From my calculus textbook,

Compute ∫tan(x)sec2(x)

I did the substitution u = sec(x) and my final answer was

sec2(x) / 2 + C

but the answer in my textbook was

tan2(x) / 2 + C

This is where the extra constant term becomes crucial. Consider this trig identity:

sec2(x) – 1 = tan2(x)

So the squares of sec(x) and tan(x) differ only by a constant. Which means that the two can be indefinite integrals of the same function (an indefinite integral is a family of functions that differ only by a constant).

Here is a graph of sec2(x) / 2 and tan2(x) / 2. You can think of the white space between the two curves as the constant C that the two indefinite integrals differ by.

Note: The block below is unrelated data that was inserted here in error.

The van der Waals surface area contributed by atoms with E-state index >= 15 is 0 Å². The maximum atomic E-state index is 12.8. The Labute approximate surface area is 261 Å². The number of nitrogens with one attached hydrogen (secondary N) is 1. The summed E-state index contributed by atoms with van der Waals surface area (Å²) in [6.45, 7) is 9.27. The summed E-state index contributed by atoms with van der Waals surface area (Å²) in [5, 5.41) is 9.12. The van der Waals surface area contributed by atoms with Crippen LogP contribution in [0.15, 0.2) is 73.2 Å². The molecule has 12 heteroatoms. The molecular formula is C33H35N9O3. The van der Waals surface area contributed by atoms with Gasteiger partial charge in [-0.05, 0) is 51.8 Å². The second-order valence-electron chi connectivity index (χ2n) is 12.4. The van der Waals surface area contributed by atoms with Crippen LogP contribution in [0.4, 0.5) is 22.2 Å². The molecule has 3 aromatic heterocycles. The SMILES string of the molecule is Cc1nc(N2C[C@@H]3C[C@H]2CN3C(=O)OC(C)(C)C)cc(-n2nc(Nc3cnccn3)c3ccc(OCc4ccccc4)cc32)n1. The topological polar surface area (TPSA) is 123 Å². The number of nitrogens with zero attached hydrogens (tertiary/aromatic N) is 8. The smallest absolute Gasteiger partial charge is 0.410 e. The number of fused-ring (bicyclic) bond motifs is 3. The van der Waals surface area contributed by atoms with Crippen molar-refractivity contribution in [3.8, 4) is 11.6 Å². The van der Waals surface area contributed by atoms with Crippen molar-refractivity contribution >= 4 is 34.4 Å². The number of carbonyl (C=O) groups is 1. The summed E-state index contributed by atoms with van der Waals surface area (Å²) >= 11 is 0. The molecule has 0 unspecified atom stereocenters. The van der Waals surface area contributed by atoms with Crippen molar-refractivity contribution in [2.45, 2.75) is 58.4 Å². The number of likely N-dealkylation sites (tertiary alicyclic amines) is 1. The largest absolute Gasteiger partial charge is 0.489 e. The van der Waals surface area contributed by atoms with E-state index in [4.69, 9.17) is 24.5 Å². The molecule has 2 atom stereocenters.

This is why thinking in terms of graphs is helpful. It reminds you that math is about ideas, not nomenclature. The symbols “tan(x)” and “sec(x)” don’t give us an intuitive understanding of what’s going on. But a simple graph makes it easy to see how similar sec2(x) and tan2(x) actually are.

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